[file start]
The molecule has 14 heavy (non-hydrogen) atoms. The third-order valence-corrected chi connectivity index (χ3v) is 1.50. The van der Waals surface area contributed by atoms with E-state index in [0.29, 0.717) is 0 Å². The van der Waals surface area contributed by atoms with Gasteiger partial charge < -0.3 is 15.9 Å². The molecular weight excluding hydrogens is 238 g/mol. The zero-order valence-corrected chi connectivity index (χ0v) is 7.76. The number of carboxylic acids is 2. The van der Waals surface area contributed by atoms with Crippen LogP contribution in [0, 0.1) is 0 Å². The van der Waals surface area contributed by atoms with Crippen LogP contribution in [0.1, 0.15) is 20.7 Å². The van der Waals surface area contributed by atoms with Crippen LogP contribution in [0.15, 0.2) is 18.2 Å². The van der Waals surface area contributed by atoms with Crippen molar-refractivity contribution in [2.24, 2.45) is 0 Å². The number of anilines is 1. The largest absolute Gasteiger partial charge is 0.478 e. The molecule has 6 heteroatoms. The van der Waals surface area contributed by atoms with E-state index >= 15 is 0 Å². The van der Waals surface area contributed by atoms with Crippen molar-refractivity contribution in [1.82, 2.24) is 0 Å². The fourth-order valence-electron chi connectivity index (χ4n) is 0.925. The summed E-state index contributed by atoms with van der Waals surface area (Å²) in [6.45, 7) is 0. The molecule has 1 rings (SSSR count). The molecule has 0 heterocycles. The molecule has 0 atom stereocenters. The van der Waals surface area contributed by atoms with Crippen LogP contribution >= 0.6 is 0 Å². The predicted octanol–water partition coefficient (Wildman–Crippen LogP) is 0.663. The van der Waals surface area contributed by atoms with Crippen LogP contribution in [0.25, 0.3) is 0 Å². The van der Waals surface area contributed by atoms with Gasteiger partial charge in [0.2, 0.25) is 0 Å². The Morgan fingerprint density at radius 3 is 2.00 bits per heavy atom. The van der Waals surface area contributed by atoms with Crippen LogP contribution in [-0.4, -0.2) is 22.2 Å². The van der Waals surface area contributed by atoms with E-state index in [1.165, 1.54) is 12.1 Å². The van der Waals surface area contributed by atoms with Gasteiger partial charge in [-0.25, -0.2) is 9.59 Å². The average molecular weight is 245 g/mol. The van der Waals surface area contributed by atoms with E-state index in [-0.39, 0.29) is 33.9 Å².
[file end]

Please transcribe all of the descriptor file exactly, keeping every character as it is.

The molecule has 14 heavy (non-hydrogen) atoms. The third-order valence-corrected chi connectivity index (χ3v) is 1.50. The van der Waals surface area contributed by atoms with E-state index in [0.29, 0.717) is 0 Å². The van der Waals surface area contributed by atoms with Gasteiger partial charge < -0.3 is 15.9 Å². The molecular weight excluding hydrogens is 238 g/mol. The zero-order valence-corrected chi connectivity index (χ0v) is 7.76. The number of carboxylic acids is 2. The van der Waals surface area contributed by atoms with Crippen LogP contribution in [0, 0.1) is 0 Å². The van der Waals surface area contributed by atoms with Crippen LogP contribution in [0.1, 0.15) is 20.7 Å². The van der Waals surface area contributed by atoms with Crippen LogP contribution in [0.15, 0.2) is 18.2 Å². The van der Waals surface area contributed by atoms with Crippen molar-refractivity contribution in [2.24, 2.45) is 0 Å². The number of anilines is 1. The largest absolute Gasteiger partial charge is 0.478 e. The molecule has 6 heteroatoms. The van der Waals surface area contributed by atoms with E-state index >= 15 is 0 Å². The van der Waals surface area contributed by atoms with Crippen molar-refractivity contribution in [1.82, 2.24) is 0 Å². The fourth-order valence-electron chi connectivity index (χ4n) is 0.925. The summed E-state index contributed by atoms with van der Waals surface area (Å²) in [6.45, 7) is 0. The molecule has 1 rings (SSSR count). The molecule has 0 heterocycles. The molecule has 0 atom stereocenters. The van der Waals surface area contributed by atoms with Crippen LogP contribution >= 0.6 is 0 Å². The predicted octanol–water partition coefficient (Wildman–Crippen LogP) is 0.663. The van der Waals surface area contributed by atoms with Crippen LogP contribution in [0.25, 0.3) is 0 Å². The van der Waals surface area contributed by atoms with Gasteiger partial charge in [0.2, 0.25) is 0 Å². The Morgan fingerprint density at radius 3 is 2.00 bits per heavy atom. The van der Waals surface area contributed by atoms with Crippen LogP contribution in [-0.4, -0.2) is 22.2 Å². The van der Waals surface area contributed by atoms with E-state index in [1.165, 1.54) is 12.1 Å². The van der Waals surface area contributed by atoms with Gasteiger partial charge in [-0.25, -0.2) is 9.59 Å². The average molecular weight is 245 g/mol. The van der Waals surface area contributed by atoms with E-state index in [-0.39, 0.29) is 33.9 Å².